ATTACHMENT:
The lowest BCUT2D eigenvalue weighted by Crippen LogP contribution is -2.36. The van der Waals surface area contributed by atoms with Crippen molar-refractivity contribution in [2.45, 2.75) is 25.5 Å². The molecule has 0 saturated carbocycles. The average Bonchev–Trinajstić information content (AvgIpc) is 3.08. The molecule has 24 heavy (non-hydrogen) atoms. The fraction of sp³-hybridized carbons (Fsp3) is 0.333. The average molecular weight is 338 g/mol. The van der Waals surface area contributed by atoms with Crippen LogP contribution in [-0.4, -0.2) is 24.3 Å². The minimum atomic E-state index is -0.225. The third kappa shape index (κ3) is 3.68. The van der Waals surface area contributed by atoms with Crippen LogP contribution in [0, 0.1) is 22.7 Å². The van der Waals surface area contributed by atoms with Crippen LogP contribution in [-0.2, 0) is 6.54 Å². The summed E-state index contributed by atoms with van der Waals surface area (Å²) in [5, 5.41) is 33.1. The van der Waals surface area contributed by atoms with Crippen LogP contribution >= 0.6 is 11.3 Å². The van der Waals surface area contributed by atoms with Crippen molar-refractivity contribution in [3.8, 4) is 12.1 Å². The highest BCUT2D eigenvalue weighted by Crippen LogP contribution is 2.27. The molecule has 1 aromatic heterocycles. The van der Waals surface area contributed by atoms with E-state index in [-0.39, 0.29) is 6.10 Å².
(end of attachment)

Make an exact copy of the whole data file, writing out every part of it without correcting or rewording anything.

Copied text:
The lowest BCUT2D eigenvalue weighted by Crippen LogP contribution is -2.36. The van der Waals surface area contributed by atoms with Crippen molar-refractivity contribution in [2.45, 2.75) is 25.5 Å². The molecule has 0 saturated carbocycles. The average Bonchev–Trinajstić information content (AvgIpc) is 3.08. The molecule has 24 heavy (non-hydrogen) atoms. The fraction of sp³-hybridized carbons (Fsp3) is 0.333. The average molecular weight is 338 g/mol. The van der Waals surface area contributed by atoms with Crippen LogP contribution in [-0.4, -0.2) is 24.3 Å². The minimum atomic E-state index is -0.225. The third kappa shape index (κ3) is 3.68. The van der Waals surface area contributed by atoms with Crippen LogP contribution in [0, 0.1) is 22.7 Å². The van der Waals surface area contributed by atoms with Crippen LogP contribution in [-0.2, 0) is 6.54 Å². The summed E-state index contributed by atoms with van der Waals surface area (Å²) in [5, 5.41) is 33.1. The van der Waals surface area contributed by atoms with Crippen LogP contribution >= 0.6 is 11.3 Å². The van der Waals surface area contributed by atoms with Crippen molar-refractivity contribution in [3.8, 4) is 12.1 Å². The highest BCUT2D eigenvalue weighted by Crippen LogP contribution is 2.27. The molecule has 1 aromatic heterocycles. The van der Waals surface area contributed by atoms with E-state index in [-0.39, 0.29) is 6.10 Å².